12 March, 2007

Driving in Queensland - Part 1

Like many Brisbane drivers, I moved here from another state. In my early ‘culture shock’ at the curious style of driving here, I obtained a copy of the 'Rules of The Road' to see what it was all about. However, this book is clearly a joke, or some kind of spoof, as it bears no relation to what is really going on out there. But, like all those other suckers, I fell for it!

Since there doesn’t seem to be a serious publication of this type, I decided to observe actual Brisbane drivers in action and deduce for myself what the real rules must be. It has taken a few years to work it out but here are my main conclusions, set out as a guide for other incomers. This is part one of a two-part guide (more tomorrow). We'll start with the basics.

Lane Discipline

Whatever they might mean elsewhere in Australia – or the world for that matter – in Brisbane, solid white lines on the road are intended to be driven across. It is actually mandatory to cross solid white lines as often as you can. When following a road, for example, a certain amount of weaving across the lines on both sides of the lane is required. If the road bends to the left and a solid white line marks a shoulder, the driver must cut across the line, preferably with all four wheels, before returning to the lane once the bend has been negotiated. On a right-hand bend, only two wheels need cross the line.

Switching lanes is compulsory every 500 metres (or every five minutes in slow-moving traffic). To change lanes in Brisbane, the driver must wait until they feel in the mood, then swing out into the other lane, flicking on the appropriate indicator only after the manoeuvre has started. Checking your mirrors, or signalling ahead of the manoeuvre is strictly forbidden.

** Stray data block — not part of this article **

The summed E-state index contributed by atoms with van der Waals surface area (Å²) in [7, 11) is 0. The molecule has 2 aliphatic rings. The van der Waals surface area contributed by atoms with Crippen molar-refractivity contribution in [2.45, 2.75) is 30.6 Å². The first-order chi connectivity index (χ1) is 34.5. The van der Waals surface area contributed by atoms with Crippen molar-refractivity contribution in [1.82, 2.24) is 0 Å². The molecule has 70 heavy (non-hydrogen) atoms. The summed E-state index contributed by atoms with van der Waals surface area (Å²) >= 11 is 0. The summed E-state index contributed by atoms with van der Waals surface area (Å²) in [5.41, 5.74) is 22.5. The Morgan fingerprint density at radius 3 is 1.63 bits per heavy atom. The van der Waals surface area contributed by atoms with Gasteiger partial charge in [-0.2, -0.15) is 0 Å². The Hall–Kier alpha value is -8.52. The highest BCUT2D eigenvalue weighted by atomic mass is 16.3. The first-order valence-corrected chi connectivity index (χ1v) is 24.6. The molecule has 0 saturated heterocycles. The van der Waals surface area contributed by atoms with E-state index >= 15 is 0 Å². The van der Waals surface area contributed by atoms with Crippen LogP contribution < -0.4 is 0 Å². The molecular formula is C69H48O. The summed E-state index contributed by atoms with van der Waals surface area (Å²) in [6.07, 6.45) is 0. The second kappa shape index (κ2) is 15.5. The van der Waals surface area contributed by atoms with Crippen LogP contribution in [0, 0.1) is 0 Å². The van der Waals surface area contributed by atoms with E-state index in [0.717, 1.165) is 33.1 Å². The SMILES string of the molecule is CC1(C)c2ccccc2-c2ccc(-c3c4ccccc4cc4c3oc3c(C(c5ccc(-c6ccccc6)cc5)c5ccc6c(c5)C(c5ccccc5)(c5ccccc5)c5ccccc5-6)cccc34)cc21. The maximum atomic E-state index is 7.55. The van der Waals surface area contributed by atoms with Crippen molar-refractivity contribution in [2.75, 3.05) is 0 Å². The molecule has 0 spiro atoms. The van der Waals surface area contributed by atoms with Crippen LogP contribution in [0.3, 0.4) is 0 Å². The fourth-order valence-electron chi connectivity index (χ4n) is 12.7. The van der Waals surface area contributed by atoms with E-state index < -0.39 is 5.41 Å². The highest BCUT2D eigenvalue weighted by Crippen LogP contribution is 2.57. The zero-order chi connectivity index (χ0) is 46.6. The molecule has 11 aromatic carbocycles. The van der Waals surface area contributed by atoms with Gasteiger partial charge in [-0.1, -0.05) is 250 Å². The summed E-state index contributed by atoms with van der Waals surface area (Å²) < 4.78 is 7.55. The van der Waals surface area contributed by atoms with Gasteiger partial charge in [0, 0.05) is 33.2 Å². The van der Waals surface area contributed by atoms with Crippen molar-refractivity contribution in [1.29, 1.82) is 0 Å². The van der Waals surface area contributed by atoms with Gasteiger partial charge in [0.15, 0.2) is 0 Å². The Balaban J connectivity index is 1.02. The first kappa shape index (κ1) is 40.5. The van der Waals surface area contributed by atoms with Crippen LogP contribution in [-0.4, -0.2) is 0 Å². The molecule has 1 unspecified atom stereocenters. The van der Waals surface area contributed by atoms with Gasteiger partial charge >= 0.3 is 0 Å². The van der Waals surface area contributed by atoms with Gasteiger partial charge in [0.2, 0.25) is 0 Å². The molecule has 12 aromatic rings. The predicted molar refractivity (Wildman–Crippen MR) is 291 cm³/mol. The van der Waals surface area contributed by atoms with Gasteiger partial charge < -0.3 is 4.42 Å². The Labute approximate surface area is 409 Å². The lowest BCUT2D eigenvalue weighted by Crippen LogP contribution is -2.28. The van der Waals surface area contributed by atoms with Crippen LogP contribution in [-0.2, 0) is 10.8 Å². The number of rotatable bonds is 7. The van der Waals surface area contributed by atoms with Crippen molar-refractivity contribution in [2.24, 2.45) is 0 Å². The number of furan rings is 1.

Changing lanes whilst on a roundabout is strongly encouraged in Brisbane and is considered good style. In fact, the rule is that you should always enter the roundabout in the wrong lane for your exit and then change lanes at your leisure, preferably without signalling.

The only time sudden and arbitrary lane changing in heavy traffic is forbidden, is if you are travelling below the current speed limit in the outside lane of a freeway or motorway. If you find yourself in this situation, you must stay in your lane, no matter what, and start making mobile phone calls to all your friends.


Many newcomers to Brisbane are confused by the rules about signalling. If you have been taught that signalling is to let other road users know what you intend to do well before you do it, you might find the switch to ‘just too late’ signalling a little difficult. Essentially, the rule is this: Signalling on Brisbane roads is strictly forbidden except during a manoeuvre when you may signal as a warning to other road users to slam on their brakes and get out of your way. Also known as ‘why bother’ signalling, the practiced driver can keep the number of times their indicator flashes to just once or twice as they execute a right-hand turn or change lanes. For those of us new to the practice, it is best to remember these simple rules: never signal before you brake and, when in doubt, don’t signal at all.

It should be obvious from this that, if your vehicle is stationary, you must not signal for any reason. So, standing at a junction, waiting for the lights to change, you must cancel your indicator if for some odd reason it happens to be on. Similarly, on pulling away from the kerb, you may not signal until the vehicle is safely in motion.

The rules about signalling on roundabouts are particularly complicated. The fundamental rule is: always signal right, no matter where you are going. However, if there is a full moon, or during Hindu religious holidays, you are allowed not to signal at all, or to signal at random. I know this is hard but I have observed that the police have no interest at all in such transgressions, preferring to make their money from speed traps, so do not worry. If you make sure that, as you leave the roundabout, you are either signalling right, or not signalling at all, you should be OK.

So far so good. If you are still alive tomorrow, I will be covering 'Positioning'.

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